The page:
I stole this bit from BBC America’s bit about Brits to help you understand our British need to halt any show or outpouring of pride (we’re not comfortable with that, most of the time).

You're welcome!

You’re welcome!

Enjoying the Misfortune of Others
Nothing brightens a Brit’s day like discovering someone we didn’t particularly like lost their job or misspelled a status update. I get a smugness buzz every time I clock an acquaintance’s incorrect apostrophe usage. Americans, meanwhile, seem to spend less time thinking about other people, in a good way.

Doing Ourselves Down
As previously mentioned, Brits revel in the downfall of others. But we don’t want to come off as mean so we also make a point of knocking our own achievements. This makes us miserable. On the plus side, there’s the option of an “I never boasted about my Nobel prize on Facebook” gravestone inscription. (Note: a posthumous brag is borderline acceptable.)

We are strange beasts!

Criss-cross apple sauce

In school in the USA, Harry is told to sit this way: ‘criss-cross apple sauce’. I’d never heard that before I came here.

Today he asked me what we call it in England, and I replied: ‘Sit up straight with your legs crossed.’

He nodded solemnly, maybe understanding the difference between how he will be taught in England when he returns and how he is being taught to do things here.

Criss cross apple sauce, innit

Criss cross apple sauce, innit

Using the British accent

I had a gentle warning from a blog reader about using the life-saver that is the British accent in the USA…

‘Your story about using your accent to get out of a speeding ticket cracked me up. I have a British friend here who has had that happen at least 3 times. The British accent is like a super power here — it makes us Americans all delighted and obliging and submissive, so please use it wisely!’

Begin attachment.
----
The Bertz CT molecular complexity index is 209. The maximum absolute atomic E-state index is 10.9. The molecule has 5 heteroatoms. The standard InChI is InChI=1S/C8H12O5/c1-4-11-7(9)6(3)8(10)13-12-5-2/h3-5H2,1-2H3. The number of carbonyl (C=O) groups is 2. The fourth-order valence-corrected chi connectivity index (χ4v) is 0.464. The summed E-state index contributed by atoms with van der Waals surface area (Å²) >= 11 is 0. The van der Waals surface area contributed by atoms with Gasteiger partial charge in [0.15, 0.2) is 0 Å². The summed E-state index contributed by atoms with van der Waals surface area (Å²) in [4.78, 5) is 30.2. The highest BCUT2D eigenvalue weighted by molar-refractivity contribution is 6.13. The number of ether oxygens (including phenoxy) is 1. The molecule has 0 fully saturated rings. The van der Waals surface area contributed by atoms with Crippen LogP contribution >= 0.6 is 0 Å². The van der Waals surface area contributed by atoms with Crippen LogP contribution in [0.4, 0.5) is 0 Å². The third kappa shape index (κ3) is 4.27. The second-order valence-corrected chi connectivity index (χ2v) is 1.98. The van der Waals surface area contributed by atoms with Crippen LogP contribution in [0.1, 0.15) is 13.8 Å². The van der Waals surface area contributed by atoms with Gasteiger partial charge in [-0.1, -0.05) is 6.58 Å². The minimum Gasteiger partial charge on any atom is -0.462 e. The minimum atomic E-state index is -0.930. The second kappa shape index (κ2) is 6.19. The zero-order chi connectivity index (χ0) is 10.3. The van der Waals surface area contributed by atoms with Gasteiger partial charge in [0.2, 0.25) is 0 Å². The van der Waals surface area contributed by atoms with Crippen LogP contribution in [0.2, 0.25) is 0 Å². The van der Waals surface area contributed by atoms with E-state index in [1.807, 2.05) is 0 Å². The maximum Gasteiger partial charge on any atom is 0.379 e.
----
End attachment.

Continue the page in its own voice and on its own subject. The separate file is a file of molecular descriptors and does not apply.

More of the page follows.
Terribly well heard, and point taken, what, what, jolly ho! ;)

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Desperate English Housewife in Washington, chapter 479

On the telly!

Well, Desperados, I had my USA TV debut last night and in case you missed it, here are some shots from the show, Investigation Discovery’s Season 3 episode, Blood Ties, where I play a cop!

Going in...

Going in…

Spotting the bodies

Spotting the bodies

Calling for back up

Calling for back up

Asking the neighbours about the commotion

Asking the neighbours about the commotion

Getting serious!

Getting serious!

If you want to see the trailer for the show it’s here. It’s purdy good!

This is how I reacted when seeing myself on TV in America at 930pm on a Saturday night:

Oooh, it’s me, it’s me! Quick, pause! Hahahaha, look, I’m a cop! Woohoo, I’m on the telly! Awesome!‘ (Btw, this was all to myself since I watching it on my tod!)

Obviously, I was in no way excited by this event ;)

I was most happy that everything I filmed was in the show, and even though the close up is less than flattering (be honest, it is!!), hey who cares – I got my mug on the telly in the USA! Tick that one off the bucket list! :)

Fyi, when I spoke during filming, I used a really bad faux-American accent (just in case, ya know) that ranged from South Carolina to Boston. It’s a good job there is a narrative voice over during the scenes!

The show is running off and on during September on the ID channel, so do check it out if you didn’t catch it last night, and I’ll be sure to let you Brits know when it’s on.

And my other ID show will be in December, and then House of Cards in February! Whoop!

British/American History

An American blog reader of this very blog alerted me to some British/American shenanigans that have been taking place recently.

She says: ‘ We Yanks have done some rather bizarre things to commemorate the 200th anniversary of the burning of our capital. Case in point: the recent Flee the British 5K race’ in DC.’

Run, Americans, run!

Run, Americans, run!

(Hmm, I wonder if next year I can dress up in old British military uniform and pop out and scare the crap out of the American runners, like the zombies do in the Zombie races….) ;)

She adds: ‘Last weekend. in nearby Alexandria, Virginia — which, defenseless after the burning of Washington, surrendered to the British in 1814 to avoid the destruction of the city — the City challenged the British Embassy to a ‘rematch’ involving a cricket match, a yacht race, and a tug-of-war. (Bizarrely, the Americans won all three (who knew there was actually a Washington Cricket League?).

‘The Mayor of Alexandria concluded that the Brits must have been letting us win in deference to this being Alexandria’s day of celebration :) .

‘Anyway, I like how different towns, which were the sites of War of 1812 battles or occupations, have been using this year to celebrate 200 years of peace and friendship between America and Britain — we are lucky to have such a GREAT (yes I’m patterning that after the recent Visit Britain campaign) friend.’

Ah, we love ya too, America!